In the spirit of the Christmas holiday, we’ve decided to share some selections from the diary and letters of Theophilus A. Wylie pertaining to Christmastime.  Among the topics he discusses are the sending of Christmas cards, their Christmas tree, IU examinations, his views on the holiday, and family gatherings.

wyliechristmas

From diary, December 25, 1835

“This is “Christmas Eve,” a time of running to and fro from shop to shop, of all the good Pas & Mas (i.e. Fathers & Mothers) of the town to purchase “bonbons” and “joujouse (?)” [playthings] as we say in french for their little ones, have been in town this evg Chestnut & Market st are crowded with persons of the above description and dear friends of every kin, engaged in this laudable work. The book stands, had their goods, from the Bible to Mother Goose, displayed on their counters. But the toy stores and cooky shops and confectionaries, were we are sorry to say were more crowded. There is something pleasing about Xtmas the better feelings seem then to get the upper hand. I remember that last Xtmas to have been much pleased, and amused, by seeing a~ old man who had perhaps seen 70 returns of this day – toddling along the St , leading by one hand a little grandchild or grandchild’s grandchild for ought I know, and holding in the other a wooden horse of German workmanship, and behind him followed and prattled a dozen more of both sexes and of various sizes and ages, all bearing visible and substantial proofs of grandpa’s good nature. It is no unusual thing on this day to see an old gentleman walking in the streets with the greatest gravity carrying in their hands penny whistles and rattles and other seasonable goods. This looks nice & whether Christmas is popish or Xtian, or a vestige of the Saturnalia it is a pleasant time and I for one would be very sorry to see these innocent follies of other years frowned on. No body as far as I know, as yet says anything against such observances of Christ, as is here mentioned, but in these days of nice reform, it will be strange if they dont cry down christmas boxes & christmas pies as demoralizing & superstitious.

“But, in fact I know no reason why it should not be religiously observed. Why should not the recurrence of the birthday of the Savior of Men be held as sacred? If Xtmas be that day, why not consider it as one of peculiar rejoicing? If not, the commemoration of that great event, by the observing of this or any other day, would surely not be sinful.”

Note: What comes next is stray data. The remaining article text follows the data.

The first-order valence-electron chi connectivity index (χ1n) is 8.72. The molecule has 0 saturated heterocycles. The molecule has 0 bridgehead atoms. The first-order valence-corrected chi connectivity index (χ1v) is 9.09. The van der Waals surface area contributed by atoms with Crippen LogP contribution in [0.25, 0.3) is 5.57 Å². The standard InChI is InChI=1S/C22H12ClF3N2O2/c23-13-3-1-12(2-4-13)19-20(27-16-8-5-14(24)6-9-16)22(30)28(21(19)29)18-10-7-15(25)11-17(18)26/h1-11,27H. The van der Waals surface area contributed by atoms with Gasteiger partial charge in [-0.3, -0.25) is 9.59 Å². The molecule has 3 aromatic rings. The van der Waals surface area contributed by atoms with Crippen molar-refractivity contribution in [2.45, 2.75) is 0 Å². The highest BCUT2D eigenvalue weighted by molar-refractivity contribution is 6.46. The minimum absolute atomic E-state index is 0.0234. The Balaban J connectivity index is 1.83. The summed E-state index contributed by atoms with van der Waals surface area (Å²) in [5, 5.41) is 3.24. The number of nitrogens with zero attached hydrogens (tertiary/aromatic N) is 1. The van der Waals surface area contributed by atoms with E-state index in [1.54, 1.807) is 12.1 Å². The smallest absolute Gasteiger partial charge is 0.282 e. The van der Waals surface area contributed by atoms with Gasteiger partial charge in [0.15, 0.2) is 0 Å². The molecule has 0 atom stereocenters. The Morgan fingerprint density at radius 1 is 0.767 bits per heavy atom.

From letter from Theophilus A. Wylie, Louisa Wylie, December 26th, 1860

“Dear Lou,

…Yesterday the children had their rejoicing over their Christmas gifts. The stockings were all duly suspended on Monday Evening and their treasures examined the next morning. It seems to me that the happiness it gives the little ones compensates for the folly of the custom. The Old S. Presbyterians had a Xtmas tree in Dunn’s hall and the Sabbath school assembled there to receive its decorations. So you see how old Popish customs are sanctioned and observed by grave Protestant Presbyterians. You remember the story told of John Bunyan. Somebody, knowing his hatred of every thing Popish, in order to vex him when in jail sent him a present of a Christmas pie. John eat the pie and sent back word to the [one word] that he had lived long enough in this world to know the difference between Christmas and Pie. So it is with these customs, they have a popish name, but there is a good deal of difference between them and Popery….”

wyliehouse

From diary, December 25, 1864

“Last Sab of year. Xtmas day. pr. on “time part of our lives &c” Day wet sleety, not many at ch. Thursday last very cold. Th 7 ½ A.M. -13. Wind changed Fr. though still cold. Sat. pleasant. A week of Holidays. Dr Owen not back. “Labuntur anni” quam celerrime! [How quickly the years slip by.]

Sherman invading Savannah — perfectly successful in his expedition.”

From diary, December 27, 1874